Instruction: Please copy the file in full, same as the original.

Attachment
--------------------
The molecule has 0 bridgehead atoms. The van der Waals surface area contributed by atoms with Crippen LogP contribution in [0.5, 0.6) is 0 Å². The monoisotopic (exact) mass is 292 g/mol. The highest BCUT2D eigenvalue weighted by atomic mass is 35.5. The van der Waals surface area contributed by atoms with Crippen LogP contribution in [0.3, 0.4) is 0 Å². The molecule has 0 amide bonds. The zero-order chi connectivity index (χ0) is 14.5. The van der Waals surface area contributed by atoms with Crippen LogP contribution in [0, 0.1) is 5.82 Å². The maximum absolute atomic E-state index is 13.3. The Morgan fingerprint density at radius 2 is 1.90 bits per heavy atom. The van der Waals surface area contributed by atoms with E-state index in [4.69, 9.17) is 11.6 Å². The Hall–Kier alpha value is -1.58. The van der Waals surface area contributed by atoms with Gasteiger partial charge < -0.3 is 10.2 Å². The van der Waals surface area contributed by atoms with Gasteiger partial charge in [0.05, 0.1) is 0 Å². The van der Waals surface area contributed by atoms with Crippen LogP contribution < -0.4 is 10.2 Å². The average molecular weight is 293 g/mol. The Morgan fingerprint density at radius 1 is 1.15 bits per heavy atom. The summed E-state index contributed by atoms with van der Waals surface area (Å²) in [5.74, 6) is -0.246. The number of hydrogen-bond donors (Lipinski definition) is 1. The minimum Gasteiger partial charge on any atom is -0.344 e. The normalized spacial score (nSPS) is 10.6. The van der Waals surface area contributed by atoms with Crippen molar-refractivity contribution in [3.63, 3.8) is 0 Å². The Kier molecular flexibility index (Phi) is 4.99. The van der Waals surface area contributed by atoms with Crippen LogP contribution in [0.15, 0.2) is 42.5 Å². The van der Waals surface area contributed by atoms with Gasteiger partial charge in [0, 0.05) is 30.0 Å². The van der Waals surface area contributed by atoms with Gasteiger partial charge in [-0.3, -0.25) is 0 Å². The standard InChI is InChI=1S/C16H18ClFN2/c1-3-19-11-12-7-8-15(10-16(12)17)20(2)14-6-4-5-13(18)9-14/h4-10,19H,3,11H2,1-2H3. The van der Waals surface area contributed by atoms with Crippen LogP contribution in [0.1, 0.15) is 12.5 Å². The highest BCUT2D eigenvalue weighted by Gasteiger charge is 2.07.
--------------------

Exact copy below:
The molecule has 0 bridgehead atoms. The van der Waals surface area contributed by atoms with Crippen LogP contribution in [0.5, 0.6) is 0 Å². The monoisotopic (exact) mass is 292 g/mol. The highest BCUT2D eigenvalue weighted by atomic mass is 35.5. The van der Waals surface area contributed by atoms with Crippen LogP contribution in [0.3, 0.4) is 0 Å². The molecule has 0 amide bonds. The zero-order chi connectivity index (χ0) is 14.5. The van der Waals surface area contributed by atoms with Crippen LogP contribution in [0, 0.1) is 5.82 Å². The maximum absolute atomic E-state index is 13.3. The Morgan fingerprint density at radius 2 is 1.90 bits per heavy atom. The van der Waals surface area contributed by atoms with E-state index in [4.69, 9.17) is 11.6 Å². The Hall–Kier alpha value is -1.58. The van der Waals surface area contributed by atoms with Gasteiger partial charge < -0.3 is 10.2 Å². The van der Waals surface area contributed by atoms with Gasteiger partial charge in [0.05, 0.1) is 0 Å². The van der Waals surface area contributed by atoms with Crippen LogP contribution < -0.4 is 10.2 Å². The average molecular weight is 293 g/mol. The Morgan fingerprint density at radius 1 is 1.15 bits per heavy atom. The summed E-state index contributed by atoms with van der Waals surface area (Å²) in [5.74, 6) is -0.246. The number of hydrogen-bond donors (Lipinski definition) is 1. The minimum Gasteiger partial charge on any atom is -0.344 e. The normalized spacial score (nSPS) is 10.6. The van der Waals surface area contributed by atoms with Crippen molar-refractivity contribution in [3.63, 3.8) is 0 Å². The Kier molecular flexibility index (Phi) is 4.99. The van der Waals surface area contributed by atoms with Crippen LogP contribution in [0.15, 0.2) is 42.5 Å². The van der Waals surface area contributed by atoms with Gasteiger partial charge in [0, 0.05) is 30.0 Å². The van der Waals surface area contributed by atoms with Gasteiger partial charge in [-0.3, -0.25) is 0 Å². The standard InChI is InChI=1S/C16H18ClFN2/c1-3-19-11-12-7-8-15(10-16(12)17)20(2)14-6-4-5-13(18)9-14/h4-10,19H,3,11H2,1-2H3. The van der Waals surface area contributed by atoms with Crippen LogP contribution in [0.1, 0.15) is 12.5 Å². The highest BCUT2D eigenvalue weighted by Gasteiger charge is 2.07.